Support for an Indigenous voice to parliament is slipping, but a narrow majority still favours the move, a special Newspoll has found.
Backing for the voice fell from 56 per cent at the start of the year to 53 per cent in the latest survey, the poll for The Australian shows.
The total vote for those against the proposal rose only a point to 38 per cent but those saying they were strongly in favour of the proposal fell from 28 per cent in February to 25 per cent in the latest poll.
This was driven by a decline in Coalition voters who said they were strongly in favour last time – from 13 per cent down to 10 per cent.
Among the total number of voters either strongly or partly in favour, the largest decreases since February were among women, Labor voters and the younger demographics.
Among those aged 18-34, support fell from 70 per cent at the start of February – when Newspoll first asked this question of voters – to 64 per cent in the most recent survey.
A total of 57 per cent of over-65s said they were opposed in early February but that has fallen to 48 per cent now, with a two-point rise among those supportive to 42 per cent.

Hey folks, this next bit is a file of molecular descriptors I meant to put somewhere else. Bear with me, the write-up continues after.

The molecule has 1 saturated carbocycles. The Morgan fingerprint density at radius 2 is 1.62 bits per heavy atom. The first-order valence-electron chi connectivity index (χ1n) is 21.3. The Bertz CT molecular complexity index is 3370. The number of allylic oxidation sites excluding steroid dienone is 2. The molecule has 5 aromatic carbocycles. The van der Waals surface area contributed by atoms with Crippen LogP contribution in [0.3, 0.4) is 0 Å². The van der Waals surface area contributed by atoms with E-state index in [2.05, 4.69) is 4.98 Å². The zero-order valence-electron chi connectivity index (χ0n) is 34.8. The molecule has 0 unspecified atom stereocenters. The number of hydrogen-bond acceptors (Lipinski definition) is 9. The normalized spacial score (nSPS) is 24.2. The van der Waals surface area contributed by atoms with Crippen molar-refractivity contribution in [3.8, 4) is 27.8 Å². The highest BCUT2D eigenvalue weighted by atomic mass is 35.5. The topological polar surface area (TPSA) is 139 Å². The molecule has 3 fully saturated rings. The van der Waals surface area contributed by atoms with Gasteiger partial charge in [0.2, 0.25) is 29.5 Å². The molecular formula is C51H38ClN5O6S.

Women voters in favour also fell from 60 per cent to 54 per cent while support among men dropped from 53 per cent to 50 per cent.
When divided along party lines, the level of support among Labor voters dropped from 74 per cent to 68 per cent.
The number of Labor voters against the voice rose three points to 21 per cent while there was a three-point rise to 11 per cent of those Labor voters sitting on the fence.
Movement among Coalition voters saw the number in favour falling by just two points to 35 per cent.
The Newspoll of 1530 voters across the country was conducted between March 1 and March 4.
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